how an all-lgbt gang used fashion to survive when america wouldn’t let them

The Check It is a gang of queer black youth operating just blocks from the White House in inner-city D.C. The new documentary 'Check It' gives a voice to a forgotten subculture for which self-expression is simultaneously dangerous and all-important.

by Hannah Ongley
20 April 2016, 2:26pm

The Wikipedia entry for D.C.'s K Street describes it as a "major thoroughfare" known as "a center for numerous think tanks, lobbyists, and advocacy groups." For a portion of disenfranchised D.C. youth, it's also where juvenile prostitution is turned to for income. Similarly, the neighborhood surrounding the White House is emblematic not of history and hope but of rampant gang violence. A new crowd-funded documentary premiering at Tribeca Film Festival this week has given visibility and a voice to the Check It, a gang of LGBT African-American 14 to 22-year-olds who are literally fighting to survive in a system that's designed to beat them down. Its young stars Tray, Day Day, Alton Star, and Skittles find an unlikely avenue through which they're finally starting to break the cycle: fashion. Every summer, a local fashion show producer hosts a camp for D.C. kids to learn about the industry, and via this camp the members of Check It claw their way backstage at New York Fashion Week.

Filmmakers Dana Flor and Toby Oppenheimer spent three years with the marginalized gang that was formed over a decade ago by a group of bullied ninth graders sick of being picked on. Like many gangs, the Check It have sartorial signifiers that set them apart from the rest of their community. But Louis Vuitton handbags and stiletto heels connote different things on the city's queer black youth than they do in its mega-million-dollar CityCenterDC development. "Just being black, you have a lot of odds against you," says Ronald "Mo" Moten, a convict-turned-mentor who is one of the few people invested in helping these kids. "Being gay and black? That's a whole different ball game." Self-expression in these streets is indivisible from risking your life. And while the nation's capital provides a pertinent backdrop, the struggles of this unacknowledged subculture highlights gaping holes that exist all over the country.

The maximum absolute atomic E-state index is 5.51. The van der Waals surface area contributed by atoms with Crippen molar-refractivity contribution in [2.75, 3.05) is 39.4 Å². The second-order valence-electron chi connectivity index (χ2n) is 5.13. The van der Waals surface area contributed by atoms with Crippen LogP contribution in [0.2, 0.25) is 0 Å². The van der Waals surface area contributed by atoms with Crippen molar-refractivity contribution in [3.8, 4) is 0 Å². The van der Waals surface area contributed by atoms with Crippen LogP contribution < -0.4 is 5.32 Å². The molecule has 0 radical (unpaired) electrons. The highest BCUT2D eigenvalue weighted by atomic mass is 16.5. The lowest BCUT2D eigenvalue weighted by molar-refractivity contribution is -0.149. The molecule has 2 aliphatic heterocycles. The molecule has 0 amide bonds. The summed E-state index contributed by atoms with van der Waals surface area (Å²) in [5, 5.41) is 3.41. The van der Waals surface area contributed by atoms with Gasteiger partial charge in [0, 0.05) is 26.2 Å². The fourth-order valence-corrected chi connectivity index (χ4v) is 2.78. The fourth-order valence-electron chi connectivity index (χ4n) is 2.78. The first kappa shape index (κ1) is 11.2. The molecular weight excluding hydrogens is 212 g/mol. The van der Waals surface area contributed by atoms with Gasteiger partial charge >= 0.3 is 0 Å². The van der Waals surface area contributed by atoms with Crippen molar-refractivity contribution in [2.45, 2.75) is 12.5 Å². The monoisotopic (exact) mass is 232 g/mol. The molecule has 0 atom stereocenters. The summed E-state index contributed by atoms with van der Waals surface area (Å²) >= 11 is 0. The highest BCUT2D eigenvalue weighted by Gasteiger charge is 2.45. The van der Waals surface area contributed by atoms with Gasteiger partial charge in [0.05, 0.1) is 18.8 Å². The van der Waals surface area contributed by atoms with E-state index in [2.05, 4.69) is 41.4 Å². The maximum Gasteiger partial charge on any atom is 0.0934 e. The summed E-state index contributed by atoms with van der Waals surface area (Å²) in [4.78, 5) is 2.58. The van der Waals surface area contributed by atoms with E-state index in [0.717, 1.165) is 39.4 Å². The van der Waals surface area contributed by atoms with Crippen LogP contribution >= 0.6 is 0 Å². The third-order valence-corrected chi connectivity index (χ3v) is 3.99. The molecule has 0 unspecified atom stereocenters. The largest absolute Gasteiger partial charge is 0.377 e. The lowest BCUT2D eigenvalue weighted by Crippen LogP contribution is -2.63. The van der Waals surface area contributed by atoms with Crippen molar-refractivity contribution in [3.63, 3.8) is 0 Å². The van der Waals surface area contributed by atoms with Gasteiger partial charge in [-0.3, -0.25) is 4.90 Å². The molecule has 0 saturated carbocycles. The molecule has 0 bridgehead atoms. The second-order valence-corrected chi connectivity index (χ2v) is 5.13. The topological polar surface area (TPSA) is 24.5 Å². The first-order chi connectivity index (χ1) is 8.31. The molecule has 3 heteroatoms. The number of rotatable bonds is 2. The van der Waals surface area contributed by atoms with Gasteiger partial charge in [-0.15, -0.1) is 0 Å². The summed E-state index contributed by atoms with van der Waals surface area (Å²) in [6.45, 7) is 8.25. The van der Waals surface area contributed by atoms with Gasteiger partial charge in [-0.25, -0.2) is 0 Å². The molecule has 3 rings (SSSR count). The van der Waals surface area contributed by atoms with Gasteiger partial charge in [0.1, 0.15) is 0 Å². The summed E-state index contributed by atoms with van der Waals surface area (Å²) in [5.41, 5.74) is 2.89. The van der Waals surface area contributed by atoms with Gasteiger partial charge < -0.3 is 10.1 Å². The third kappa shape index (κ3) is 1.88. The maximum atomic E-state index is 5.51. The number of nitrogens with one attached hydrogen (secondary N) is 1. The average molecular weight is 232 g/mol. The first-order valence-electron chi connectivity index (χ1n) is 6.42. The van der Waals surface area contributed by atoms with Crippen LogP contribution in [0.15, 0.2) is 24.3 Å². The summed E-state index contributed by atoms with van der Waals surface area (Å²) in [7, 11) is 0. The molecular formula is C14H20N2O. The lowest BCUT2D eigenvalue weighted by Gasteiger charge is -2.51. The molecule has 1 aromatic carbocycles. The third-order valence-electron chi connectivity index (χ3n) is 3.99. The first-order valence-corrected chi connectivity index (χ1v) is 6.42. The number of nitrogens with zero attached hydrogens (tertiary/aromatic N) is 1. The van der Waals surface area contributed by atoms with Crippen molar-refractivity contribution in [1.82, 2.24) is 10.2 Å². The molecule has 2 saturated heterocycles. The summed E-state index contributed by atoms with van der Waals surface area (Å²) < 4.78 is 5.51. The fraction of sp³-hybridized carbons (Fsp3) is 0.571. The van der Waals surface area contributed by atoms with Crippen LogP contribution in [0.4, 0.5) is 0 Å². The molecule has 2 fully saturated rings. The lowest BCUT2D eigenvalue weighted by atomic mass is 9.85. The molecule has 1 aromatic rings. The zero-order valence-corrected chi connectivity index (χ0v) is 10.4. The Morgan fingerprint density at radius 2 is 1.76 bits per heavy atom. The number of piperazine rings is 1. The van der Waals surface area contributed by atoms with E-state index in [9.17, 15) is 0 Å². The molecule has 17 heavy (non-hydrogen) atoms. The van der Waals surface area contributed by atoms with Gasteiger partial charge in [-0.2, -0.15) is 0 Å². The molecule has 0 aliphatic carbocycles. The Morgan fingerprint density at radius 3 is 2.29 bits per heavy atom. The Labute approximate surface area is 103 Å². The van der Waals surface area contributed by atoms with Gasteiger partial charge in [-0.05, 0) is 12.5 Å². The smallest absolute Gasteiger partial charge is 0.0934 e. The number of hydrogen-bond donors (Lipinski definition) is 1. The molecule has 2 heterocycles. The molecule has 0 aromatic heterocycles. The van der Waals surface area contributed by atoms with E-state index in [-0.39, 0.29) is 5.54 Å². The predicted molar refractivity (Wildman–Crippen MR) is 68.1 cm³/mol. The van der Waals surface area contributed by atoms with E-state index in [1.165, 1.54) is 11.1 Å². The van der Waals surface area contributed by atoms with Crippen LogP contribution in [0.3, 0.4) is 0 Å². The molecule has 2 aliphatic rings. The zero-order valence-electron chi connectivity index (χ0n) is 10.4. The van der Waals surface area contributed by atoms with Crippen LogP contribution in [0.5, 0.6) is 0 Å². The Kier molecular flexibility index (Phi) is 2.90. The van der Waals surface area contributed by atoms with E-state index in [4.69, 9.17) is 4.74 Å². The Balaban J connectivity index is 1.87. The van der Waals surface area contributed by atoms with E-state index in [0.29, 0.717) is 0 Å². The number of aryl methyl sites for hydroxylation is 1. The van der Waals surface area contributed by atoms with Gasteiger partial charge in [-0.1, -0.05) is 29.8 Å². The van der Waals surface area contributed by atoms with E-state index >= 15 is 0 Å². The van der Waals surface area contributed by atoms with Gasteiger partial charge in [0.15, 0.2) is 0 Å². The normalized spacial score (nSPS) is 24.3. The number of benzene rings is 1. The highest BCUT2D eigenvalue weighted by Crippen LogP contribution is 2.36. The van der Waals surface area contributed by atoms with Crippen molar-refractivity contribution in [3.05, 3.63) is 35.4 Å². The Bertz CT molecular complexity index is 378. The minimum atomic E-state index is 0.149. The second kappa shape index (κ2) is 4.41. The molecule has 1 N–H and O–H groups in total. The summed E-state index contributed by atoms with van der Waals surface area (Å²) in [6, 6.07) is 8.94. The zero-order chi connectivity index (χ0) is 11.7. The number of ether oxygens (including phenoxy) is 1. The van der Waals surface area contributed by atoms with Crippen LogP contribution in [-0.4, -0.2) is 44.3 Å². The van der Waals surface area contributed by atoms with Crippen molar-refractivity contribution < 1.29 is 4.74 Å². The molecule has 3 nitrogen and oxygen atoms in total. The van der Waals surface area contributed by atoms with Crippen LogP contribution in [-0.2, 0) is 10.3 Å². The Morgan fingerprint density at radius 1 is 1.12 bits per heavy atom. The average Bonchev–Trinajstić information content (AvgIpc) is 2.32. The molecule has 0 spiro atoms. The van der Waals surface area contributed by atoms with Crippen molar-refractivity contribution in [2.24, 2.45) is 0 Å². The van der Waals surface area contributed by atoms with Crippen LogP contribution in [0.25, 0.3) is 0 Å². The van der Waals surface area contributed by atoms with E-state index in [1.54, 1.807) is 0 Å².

We talked to Dana, Toby, Mo, and the members of the Check It themselves about trust, politics, and why fashion offered hope when even the LGBT community didn't.

How did you find about the Check It?
Dana: We worked on a film that aired on HBO called The Nine Lives of Marion Barry, about the ex-mayor of Washington D.C., so we spent years on the streets of D.C. in the poorer neighborhoods. We were also working on another documentary about go-go music, which is an indigenous genre of music in D.C. That's how I met Mo, because Mo has his fingers in a lot of different pots, and he's into go-go music. He was like, "Okay, that's great, the go-go documentary is going to be fabulous, but you have to meet these kids." Then I called Toby and he came down — I live in D.C., he lives in New York — we sat down at Denny's and that's where it all started. We immediately knew that these guys were the most amazing people that we had ever met.

Was the Check It excited to be given this level of visibility or skeptical of someone putting a camera into their lives?
Tray: I didn't want to do it at first. We were already in the public eye anyway, and I didn't want that part of my life to be world-renowned. They had to work their way in. It wasn't easy. They gained our trust. It was a road that they had to go down, and they passed the test. For me [the deciding factor] was my mother. Before my mother passed away, I didn't want to do it. But my mother said, "If you want to do it, then do it." So I thought about it, and then I went ahead and did it, because she really wanted me to do it.